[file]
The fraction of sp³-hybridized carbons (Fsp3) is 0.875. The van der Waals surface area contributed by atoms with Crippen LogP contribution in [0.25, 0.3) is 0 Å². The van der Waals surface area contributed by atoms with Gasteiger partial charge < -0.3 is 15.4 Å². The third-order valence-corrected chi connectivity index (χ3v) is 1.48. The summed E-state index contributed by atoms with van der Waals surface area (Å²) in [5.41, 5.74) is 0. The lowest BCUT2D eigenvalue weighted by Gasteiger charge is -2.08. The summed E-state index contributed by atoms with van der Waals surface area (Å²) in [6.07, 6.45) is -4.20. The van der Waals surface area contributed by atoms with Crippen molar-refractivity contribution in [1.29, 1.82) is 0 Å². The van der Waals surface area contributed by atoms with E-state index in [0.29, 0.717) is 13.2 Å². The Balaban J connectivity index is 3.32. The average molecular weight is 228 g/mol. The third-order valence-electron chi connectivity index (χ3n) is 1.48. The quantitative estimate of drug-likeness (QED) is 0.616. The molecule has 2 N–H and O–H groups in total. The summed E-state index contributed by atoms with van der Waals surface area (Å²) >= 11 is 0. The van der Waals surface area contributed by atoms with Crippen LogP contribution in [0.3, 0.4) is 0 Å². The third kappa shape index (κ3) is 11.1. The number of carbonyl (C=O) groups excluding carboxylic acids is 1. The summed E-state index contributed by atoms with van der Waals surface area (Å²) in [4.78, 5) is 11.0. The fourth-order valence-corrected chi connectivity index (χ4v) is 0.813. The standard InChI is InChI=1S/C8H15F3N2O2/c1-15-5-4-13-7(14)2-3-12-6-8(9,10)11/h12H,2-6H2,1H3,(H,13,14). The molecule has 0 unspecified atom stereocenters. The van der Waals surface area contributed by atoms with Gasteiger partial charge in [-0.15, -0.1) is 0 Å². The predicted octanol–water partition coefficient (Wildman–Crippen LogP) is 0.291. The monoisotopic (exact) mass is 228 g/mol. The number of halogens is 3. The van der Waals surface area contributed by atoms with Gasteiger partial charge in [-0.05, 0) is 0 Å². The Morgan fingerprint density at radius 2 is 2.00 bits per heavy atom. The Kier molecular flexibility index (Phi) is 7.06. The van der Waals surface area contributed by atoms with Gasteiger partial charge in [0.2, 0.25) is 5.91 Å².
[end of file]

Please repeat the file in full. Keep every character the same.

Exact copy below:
The fraction of sp³-hybridized carbons (Fsp3) is 0.875. The van der Waals surface area contributed by atoms with Crippen LogP contribution in [0.25, 0.3) is 0 Å². The van der Waals surface area contributed by atoms with Gasteiger partial charge < -0.3 is 15.4 Å². The third-order valence-corrected chi connectivity index (χ3v) is 1.48. The summed E-state index contributed by atoms with van der Waals surface area (Å²) in [5.41, 5.74) is 0. The lowest BCUT2D eigenvalue weighted by Gasteiger charge is -2.08. The summed E-state index contributed by atoms with van der Waals surface area (Å²) in [6.07, 6.45) is -4.20. The van der Waals surface area contributed by atoms with Crippen molar-refractivity contribution in [1.29, 1.82) is 0 Å². The van der Waals surface area contributed by atoms with E-state index in [0.29, 0.717) is 13.2 Å². The Balaban J connectivity index is 3.32. The average molecular weight is 228 g/mol. The third-order valence-electron chi connectivity index (χ3n) is 1.48. The quantitative estimate of drug-likeness (QED) is 0.616. The molecule has 2 N–H and O–H groups in total. The summed E-state index contributed by atoms with van der Waals surface area (Å²) >= 11 is 0. The van der Waals surface area contributed by atoms with Crippen LogP contribution in [0.3, 0.4) is 0 Å². The third kappa shape index (κ3) is 11.1. The number of carbonyl (C=O) groups excluding carboxylic acids is 1. The summed E-state index contributed by atoms with van der Waals surface area (Å²) in [4.78, 5) is 11.0. The fourth-order valence-corrected chi connectivity index (χ4v) is 0.813. The standard InChI is InChI=1S/C8H15F3N2O2/c1-15-5-4-13-7(14)2-3-12-6-8(9,10)11/h12H,2-6H2,1H3,(H,13,14). The molecule has 0 unspecified atom stereocenters. The van der Waals surface area contributed by atoms with Gasteiger partial charge in [-0.15, -0.1) is 0 Å². The predicted octanol–water partition coefficient (Wildman–Crippen LogP) is 0.291. The monoisotopic (exact) mass is 228 g/mol. The number of halogens is 3. The van der Waals surface area contributed by atoms with Gasteiger partial charge in [-0.05, 0) is 0 Å². The Morgan fingerprint density at radius 2 is 2.00 bits per heavy atom. The Kier molecular flexibility index (Phi) is 7.06. The van der Waals surface area contributed by atoms with Gasteiger partial charge in [0.2, 0.25) is 5.91 Å².